The economy is open. Malls, bars, restaurants, and some offices are open, but schools have been closed for 16 months and counting. They have sporadically opened for the higher grade students, and the Board examinations have been a key discussion point. There is indeed some basis to the old joke that Indian parents have a razor-sharp focus on academics and want their children to be a doctor or an engineer. This focus is not entirely misplaced, for academic results in the higher grades are important to determine colleges and professions, and for many Indians, a chance at a better life.
The wide-ranging impact
However, let us not forget our youngest children. Six yearolds who have spent more time outside the classroom than inside. Five year olds who have never been inside school nor ever met their teachers or classmates. Let us not lose sight of the importance of education in the younger years as well as the overall purpose of education. In-person school education teaches children to share, wait for their turn, negotiate, and compromise; by depriving them of social contact, we are depriving them of essential learning and development. For children from economically weak backgrounds, schools are a key source of nutrition. For some, schools serve as safe spaces from the chaos of their homes. For many children, particularly those who do not have educated parents or cannot afford home tutors, the denial of education results in learning losses and, ultimately, denial of a chance to earn a livelihood. For parents, school closures have added to childcare and teaching duties. Household incomes are reducing amidst rising inflation as parents, mainly mothers, have quit their jobs.
The Indian Council of Medical Research (ICMR) recently stated that “once India starts considering, it will be wise to open primary schools first and then secondary schools. Also, we have to ensure that all support staff[,] whether it be school bus drivers, teachers and other staff in the school[,] need to be vaccinated”. Researchers do agree, however, that children are at low risk of developing severe COVID-19 compared to adults.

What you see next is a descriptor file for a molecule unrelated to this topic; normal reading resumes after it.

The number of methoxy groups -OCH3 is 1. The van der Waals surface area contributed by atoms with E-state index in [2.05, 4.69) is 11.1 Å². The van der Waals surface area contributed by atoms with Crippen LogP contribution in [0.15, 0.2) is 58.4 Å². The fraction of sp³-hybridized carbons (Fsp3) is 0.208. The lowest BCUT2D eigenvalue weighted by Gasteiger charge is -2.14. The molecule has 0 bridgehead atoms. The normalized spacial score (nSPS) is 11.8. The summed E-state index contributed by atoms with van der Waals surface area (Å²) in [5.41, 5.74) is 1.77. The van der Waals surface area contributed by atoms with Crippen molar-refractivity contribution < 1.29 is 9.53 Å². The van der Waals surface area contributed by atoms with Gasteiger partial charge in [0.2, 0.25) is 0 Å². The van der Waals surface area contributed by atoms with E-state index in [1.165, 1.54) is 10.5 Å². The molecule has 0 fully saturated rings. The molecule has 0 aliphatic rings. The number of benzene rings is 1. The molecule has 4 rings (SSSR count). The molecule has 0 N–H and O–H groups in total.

In June 2021, commenting on the World Health Organization-All India Institute of Medical Sciences (AIIMS) serosurvey, AIIMS Director, Dr. Randeep Guleria said, “This study also looked at sero surveillance among children. In the less than 18 years of age group, it was found that more than 50 per cent of children and in some areas, more than 80 per cent of children from both urban and rural areas had antibodies. This means they were already infected and developed antibodies.” The ICMR recently released results of the Fourth National Sero-Prevalence Survey which showed that more than half of the children (6-17 years) were seropositive and sero-prevalence was similar in rural and urban areas. Given the above, it is possible to think about starting schools in areas where the community level of infection is low. A one-size-fits-all approach across India will not work. This means that in some States such as Kerala or Maharashtra, where COVID-19 cases could be surging again, students should stay home, while their counterparts in other States where positivity rates are lower, can start going to school.
There are a host of recommendations on how to open schools safely, including by the World Bank, SRCC Children’s Hospital, Mumbai and the Lancet COVID-19 Commission India Task Force . Schools cannot be opened overnight. There is a large amount of preparation required, and the longer we wait to begin planning, the longer it will take to implement.